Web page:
In what surely must be Jesus’ most beloved parable, the story of the prodigal sons in Luke 15:11-32, we watch in horror as the younger son demands his inheritance, partying like a rock star and burning through the money in short order until his spiritual wanderlust brings him to the end of himself. He hits bottom during a time of famine. He takes a job feeding (non-kosher!) pigs, and recognizes how far he’s wandered from the goodness of his father and his previous life. The truth set him free to repent, to turn in a new direction, and to take the first steps toward home. No longer living the life of a wanderer, repentance sets him on a path of return. Only repentance could guide his wanderer’s heart to where he needed to go next.
As we live between Eden and eternity, the experience of exile is common to all of us. Where do you experience exile most acutely in your life? For some of us, it’s our family. Divorce, death, and dysfunction drive us from one another. Others recognize exile most clearly in our culture, as minority groups who’ve experienced systemic injustice and unholy discrimination find themselves on the outside looking in. Some of us find that the place that is supposed to be a community of love and welcome—our local church—has instead left us feeling like outcasts. We are all born to wander. There is good news, however. Exile is not a terminal point. It is not meant to be a destination. Exile is meant to transform us into pilgrims. Restlessness gets a bad rap in this world and can fan the flames of all kinds of sin. But our wanderlust can also serve as a powerful compass. Fourth-century North African church father Augustine of Hippo famously prayed, “You have made us for yourself, and our hearts are restless, until they can find rest in you.”3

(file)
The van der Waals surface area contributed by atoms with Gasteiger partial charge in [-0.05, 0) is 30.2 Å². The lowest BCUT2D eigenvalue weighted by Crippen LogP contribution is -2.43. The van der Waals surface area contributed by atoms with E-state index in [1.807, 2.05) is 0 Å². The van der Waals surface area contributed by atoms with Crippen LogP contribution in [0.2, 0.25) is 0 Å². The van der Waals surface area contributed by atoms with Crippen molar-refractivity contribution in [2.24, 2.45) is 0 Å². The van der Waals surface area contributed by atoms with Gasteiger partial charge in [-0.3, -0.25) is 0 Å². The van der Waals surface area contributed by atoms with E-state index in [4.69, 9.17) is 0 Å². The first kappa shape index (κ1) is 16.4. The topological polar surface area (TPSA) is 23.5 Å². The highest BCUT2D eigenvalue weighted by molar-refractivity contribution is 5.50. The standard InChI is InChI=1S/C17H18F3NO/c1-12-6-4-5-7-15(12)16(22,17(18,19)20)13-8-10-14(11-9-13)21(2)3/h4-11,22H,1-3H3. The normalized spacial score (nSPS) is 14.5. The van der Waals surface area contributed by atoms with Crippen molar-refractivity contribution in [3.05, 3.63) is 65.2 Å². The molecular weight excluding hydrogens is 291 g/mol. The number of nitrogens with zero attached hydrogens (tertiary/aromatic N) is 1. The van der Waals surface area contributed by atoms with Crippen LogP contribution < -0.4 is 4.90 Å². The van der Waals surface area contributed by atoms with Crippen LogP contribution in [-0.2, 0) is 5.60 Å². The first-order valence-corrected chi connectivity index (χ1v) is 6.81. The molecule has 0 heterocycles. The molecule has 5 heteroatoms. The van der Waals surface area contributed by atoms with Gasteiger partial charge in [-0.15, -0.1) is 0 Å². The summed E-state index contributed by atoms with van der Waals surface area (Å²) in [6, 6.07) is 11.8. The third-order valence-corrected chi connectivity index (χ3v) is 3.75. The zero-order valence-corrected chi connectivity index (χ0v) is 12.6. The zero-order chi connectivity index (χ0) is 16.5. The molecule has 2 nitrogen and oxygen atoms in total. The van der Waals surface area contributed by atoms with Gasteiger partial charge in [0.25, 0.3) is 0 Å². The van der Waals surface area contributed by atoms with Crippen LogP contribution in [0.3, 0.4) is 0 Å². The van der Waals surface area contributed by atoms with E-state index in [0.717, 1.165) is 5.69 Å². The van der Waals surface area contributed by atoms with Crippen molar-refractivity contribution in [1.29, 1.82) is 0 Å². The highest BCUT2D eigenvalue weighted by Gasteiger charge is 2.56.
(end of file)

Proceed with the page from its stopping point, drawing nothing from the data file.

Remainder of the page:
Your wanderlust can put you on the fast track to nowhere, or it can serve as a compass to lead you home.
Michelle Van Loon is the author of Born To Wander: Recovering the Value of our Pilgrim Identity (Moody Publishers, 2018). Since coming to faith in Christ at the tail end of the Jesus Movement, MICHELLE VAN LOON'S Jewish heritage, spiritual hunger, and storyteller's sensibilities have shaped her faith journey and informed her writing. She is the author of five books, including If Only: Letting Go of Regret, Moments & Days: How Our Holy Celebrations Shape Our Faith and the forthcoming Born to Wander: Recovering the Value of Our Pilgrim Identity. Michelle is a regular contributor to Christianity Today's women's blog, In Touch magazine, and is the co-founder of www.ThePerennialGen.com, a website for midlife women and men. She's married to Bill, is a mother of three, and a grandmother of two. Learn about her writing and speaking ministry by visiting her website, www.michellevanloon.com.
2. Stephen King, Different Seasons: Four Novellas (New York: Pocket Books/ Simon & Shuster,2017), 627.
3. Article #15, Christian History Institute, https://christianhistoryinstitute.org/incontext/article/augustine/